Familiar with the buzzing sound you get when you try to play a nice melody? I know, it’s one of the most frustrating things. Let’s look at some common causes before we move on to how to learn how to avoid buzzing sound when playing guitar 🙂
Causes of buzzing sound when playing guitar:
- Your guitar could be faulty.
- Your guitar tuning pegs could be loose.
- Your guitar bridge saddle could be worn out.
- Your strings could be worn out or rusted.
- The action of your guitar strings could be too low (strings too near to the fretboard.
- You could be pressing the strings on frets in a faulty way.
These are some of the common problems that create the irritating buzzing sound when you play guitar. Now let’s look at the solutions on how to avoid buzzing sound when playing guitar.
How to avoid the unwanted sounds when playing guitar.
- Sometimes we become one of the few unlucky ones to buy a faulty guitar. Ask someone who is experienced and know about guitars to see if your guitar is faulty. If it’s a faulty guitar, ask if it can be easily repaired. Sometimes, it’s just a minor tweak. But sometimes, the problem is more serious like adjusting truss rods, etc. If that’s the case, you need some experienced luthier to repair it for you. Or you could take the guitar back to the store and get a new and better one.
- Sometimes the tuning pegs become loose. If that’s the case, tighten the screws of the tuning pegs with a screw driver. That should solve the problem. If your tuning pegs are completely damaged, take your guitar to an experienced repair man and change it.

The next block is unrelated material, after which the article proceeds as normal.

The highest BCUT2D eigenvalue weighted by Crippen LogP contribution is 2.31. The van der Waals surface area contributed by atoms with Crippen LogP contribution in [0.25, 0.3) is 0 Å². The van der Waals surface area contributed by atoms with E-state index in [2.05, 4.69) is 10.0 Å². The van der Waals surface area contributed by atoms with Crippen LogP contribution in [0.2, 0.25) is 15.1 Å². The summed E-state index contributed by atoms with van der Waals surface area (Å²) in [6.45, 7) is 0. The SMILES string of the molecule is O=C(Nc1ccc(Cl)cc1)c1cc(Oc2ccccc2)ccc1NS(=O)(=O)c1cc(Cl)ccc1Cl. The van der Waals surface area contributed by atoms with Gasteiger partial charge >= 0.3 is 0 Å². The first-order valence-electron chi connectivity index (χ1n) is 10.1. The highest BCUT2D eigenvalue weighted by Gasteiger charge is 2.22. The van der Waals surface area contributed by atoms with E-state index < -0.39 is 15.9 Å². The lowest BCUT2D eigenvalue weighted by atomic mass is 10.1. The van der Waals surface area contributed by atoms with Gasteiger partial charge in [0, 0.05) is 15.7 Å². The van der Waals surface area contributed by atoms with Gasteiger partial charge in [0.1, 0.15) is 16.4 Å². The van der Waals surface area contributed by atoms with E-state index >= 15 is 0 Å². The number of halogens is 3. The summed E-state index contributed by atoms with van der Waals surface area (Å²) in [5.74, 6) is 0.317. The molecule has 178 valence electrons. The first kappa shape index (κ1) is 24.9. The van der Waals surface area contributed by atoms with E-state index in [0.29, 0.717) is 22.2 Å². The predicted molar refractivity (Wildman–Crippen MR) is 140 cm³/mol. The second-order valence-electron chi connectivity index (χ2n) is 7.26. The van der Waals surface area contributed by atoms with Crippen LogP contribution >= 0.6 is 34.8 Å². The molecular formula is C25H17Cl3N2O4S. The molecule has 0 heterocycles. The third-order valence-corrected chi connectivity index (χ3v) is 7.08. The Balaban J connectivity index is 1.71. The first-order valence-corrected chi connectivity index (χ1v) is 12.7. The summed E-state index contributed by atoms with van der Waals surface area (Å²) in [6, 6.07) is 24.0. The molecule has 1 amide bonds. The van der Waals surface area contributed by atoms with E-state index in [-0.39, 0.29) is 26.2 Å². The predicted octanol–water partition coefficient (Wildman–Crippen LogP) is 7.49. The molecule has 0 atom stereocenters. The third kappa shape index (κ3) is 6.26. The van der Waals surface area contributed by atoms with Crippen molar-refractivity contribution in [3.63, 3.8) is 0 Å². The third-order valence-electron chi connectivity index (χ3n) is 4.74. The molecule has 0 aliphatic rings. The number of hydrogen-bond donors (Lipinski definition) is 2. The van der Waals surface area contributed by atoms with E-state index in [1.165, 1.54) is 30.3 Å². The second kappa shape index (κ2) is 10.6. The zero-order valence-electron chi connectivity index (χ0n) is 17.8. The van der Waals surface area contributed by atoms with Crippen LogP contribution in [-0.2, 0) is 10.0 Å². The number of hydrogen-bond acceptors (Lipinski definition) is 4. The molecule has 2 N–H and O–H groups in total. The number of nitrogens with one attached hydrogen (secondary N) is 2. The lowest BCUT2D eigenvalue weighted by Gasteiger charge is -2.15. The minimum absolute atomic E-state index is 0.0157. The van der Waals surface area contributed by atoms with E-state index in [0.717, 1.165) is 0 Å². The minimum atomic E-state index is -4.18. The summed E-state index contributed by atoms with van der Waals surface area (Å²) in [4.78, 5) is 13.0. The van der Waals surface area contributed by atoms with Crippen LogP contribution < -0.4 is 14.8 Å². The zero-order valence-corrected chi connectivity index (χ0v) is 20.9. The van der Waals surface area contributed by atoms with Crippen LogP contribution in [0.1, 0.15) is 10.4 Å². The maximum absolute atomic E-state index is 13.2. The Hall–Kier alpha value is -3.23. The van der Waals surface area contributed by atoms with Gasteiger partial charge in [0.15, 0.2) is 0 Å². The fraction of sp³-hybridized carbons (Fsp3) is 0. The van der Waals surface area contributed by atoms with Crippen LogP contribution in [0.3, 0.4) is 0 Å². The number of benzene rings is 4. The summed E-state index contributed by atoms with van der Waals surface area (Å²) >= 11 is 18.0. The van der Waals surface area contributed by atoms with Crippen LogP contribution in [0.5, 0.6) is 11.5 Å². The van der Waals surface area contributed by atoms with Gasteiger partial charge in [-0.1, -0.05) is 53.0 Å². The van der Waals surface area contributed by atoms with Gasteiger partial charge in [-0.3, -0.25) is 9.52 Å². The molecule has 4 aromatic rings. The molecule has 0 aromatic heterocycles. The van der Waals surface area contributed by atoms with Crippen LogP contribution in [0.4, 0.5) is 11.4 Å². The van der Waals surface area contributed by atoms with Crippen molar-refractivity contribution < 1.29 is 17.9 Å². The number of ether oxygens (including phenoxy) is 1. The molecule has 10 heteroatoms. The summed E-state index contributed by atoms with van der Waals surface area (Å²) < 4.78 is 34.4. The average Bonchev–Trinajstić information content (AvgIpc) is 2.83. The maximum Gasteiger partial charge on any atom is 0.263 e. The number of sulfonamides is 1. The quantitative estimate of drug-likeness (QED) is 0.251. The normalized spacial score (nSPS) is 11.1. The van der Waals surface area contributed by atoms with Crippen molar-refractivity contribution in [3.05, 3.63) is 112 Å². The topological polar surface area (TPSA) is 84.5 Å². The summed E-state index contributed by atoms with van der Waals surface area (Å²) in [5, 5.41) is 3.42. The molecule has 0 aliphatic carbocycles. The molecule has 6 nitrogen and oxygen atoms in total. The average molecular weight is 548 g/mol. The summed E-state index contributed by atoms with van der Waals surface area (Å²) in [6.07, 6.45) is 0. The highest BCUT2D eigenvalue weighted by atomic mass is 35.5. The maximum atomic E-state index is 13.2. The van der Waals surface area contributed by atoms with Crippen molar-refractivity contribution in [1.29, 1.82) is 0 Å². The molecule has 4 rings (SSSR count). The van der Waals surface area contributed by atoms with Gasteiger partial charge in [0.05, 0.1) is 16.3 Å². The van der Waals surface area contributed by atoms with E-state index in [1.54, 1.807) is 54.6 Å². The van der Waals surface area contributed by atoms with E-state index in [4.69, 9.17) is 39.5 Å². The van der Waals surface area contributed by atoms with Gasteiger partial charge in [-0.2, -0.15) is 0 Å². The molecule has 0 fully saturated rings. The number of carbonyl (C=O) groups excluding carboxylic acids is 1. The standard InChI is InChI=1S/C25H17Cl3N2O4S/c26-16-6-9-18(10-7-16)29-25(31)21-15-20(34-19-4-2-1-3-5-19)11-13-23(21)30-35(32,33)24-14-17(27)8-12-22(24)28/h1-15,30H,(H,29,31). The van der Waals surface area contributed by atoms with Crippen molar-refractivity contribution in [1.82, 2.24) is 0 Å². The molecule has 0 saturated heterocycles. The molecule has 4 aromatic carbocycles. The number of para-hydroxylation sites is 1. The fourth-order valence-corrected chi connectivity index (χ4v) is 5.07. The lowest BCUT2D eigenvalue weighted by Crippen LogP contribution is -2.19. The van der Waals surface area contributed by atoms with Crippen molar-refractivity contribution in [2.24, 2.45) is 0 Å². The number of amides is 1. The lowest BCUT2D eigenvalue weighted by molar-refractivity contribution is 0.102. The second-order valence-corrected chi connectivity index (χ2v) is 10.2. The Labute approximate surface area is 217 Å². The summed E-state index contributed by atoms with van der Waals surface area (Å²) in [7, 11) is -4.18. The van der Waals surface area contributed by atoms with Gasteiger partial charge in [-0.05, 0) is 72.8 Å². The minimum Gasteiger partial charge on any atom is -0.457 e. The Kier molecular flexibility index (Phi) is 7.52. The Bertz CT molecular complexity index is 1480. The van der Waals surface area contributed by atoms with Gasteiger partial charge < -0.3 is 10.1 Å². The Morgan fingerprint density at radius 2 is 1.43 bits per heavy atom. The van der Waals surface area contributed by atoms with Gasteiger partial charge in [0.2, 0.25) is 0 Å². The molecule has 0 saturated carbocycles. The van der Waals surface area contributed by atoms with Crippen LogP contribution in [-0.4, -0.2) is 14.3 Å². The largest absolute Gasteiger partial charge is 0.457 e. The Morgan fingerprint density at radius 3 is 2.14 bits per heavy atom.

- If your guitar bridge saddle is worn out or cracked, get a new one.
- Old, rusted and worn out guitar strings cause unwanted buzz. Don’t be stingy or lazy. Just get a new set of guitar strings. It’s not hard to change guitar strings. You’ll be much happier.
- When the strings of your guitar are too near to the fretboard, it causes buzzing sound when you play the string. This is because it touches the metal strips when ringing. Some guitars have screws at the bridge. You can adjust the height of the bridge saddle by increasing it so that the strings will stay a bit higher from the fret and not touch the metal strips. Some guitars do not have the adjust screw. If so, you can buy a new bridge saddle with more height. There are other things that can be adjusted like the truss rod. This requires experienced hands though. It would be best to take your guitar to a luthier or to the shop and ask for repair. That would put your guitar into safe hands.
- If everything is fine and you still get the buzz, you could have the common beginner’s problem. A lot of beginners tend to press the strings at the edges of the frets instead of the pressing at the center. Sometimes even on the metal strips of the frets. Pressing at the metal strips or on the edges of the frets will cause buzzing sound. You need to press at the center of the frets. Another problem is touching unwanted strings. You should only touch the strings that need to be pressed. Never touch the other strings. Don’t worry though. These are common problems with beginners and you are not alone. Everybody goes through it. Try the following:
- Curve your fingers at the knuckles. This makes fingering smoother and will help you in pressing the strings with fingertips.
- Press the strings with the tips of your fingers. Don’t press the strings with fingers flat on the fretboard. It covers more area and so your fingers touch the other strings. Pressing with the tips of your fingers cover less area and thus will help you not to touch the other strings. Pressing with fingertips will also ensure that your fingers are bent and not straight like a stick 😀
Now you know how to avoid buzzing sound when playing guitar.
Do not worry too much. Worrying too much will make you more tensed mentally and physically and emotionally. This will slow down your improvement. Just be patient and keep practicing while having fun. You’ll nail it down someday 🙂
You may also want to see our “Takamine E440C acoustic guitar review“.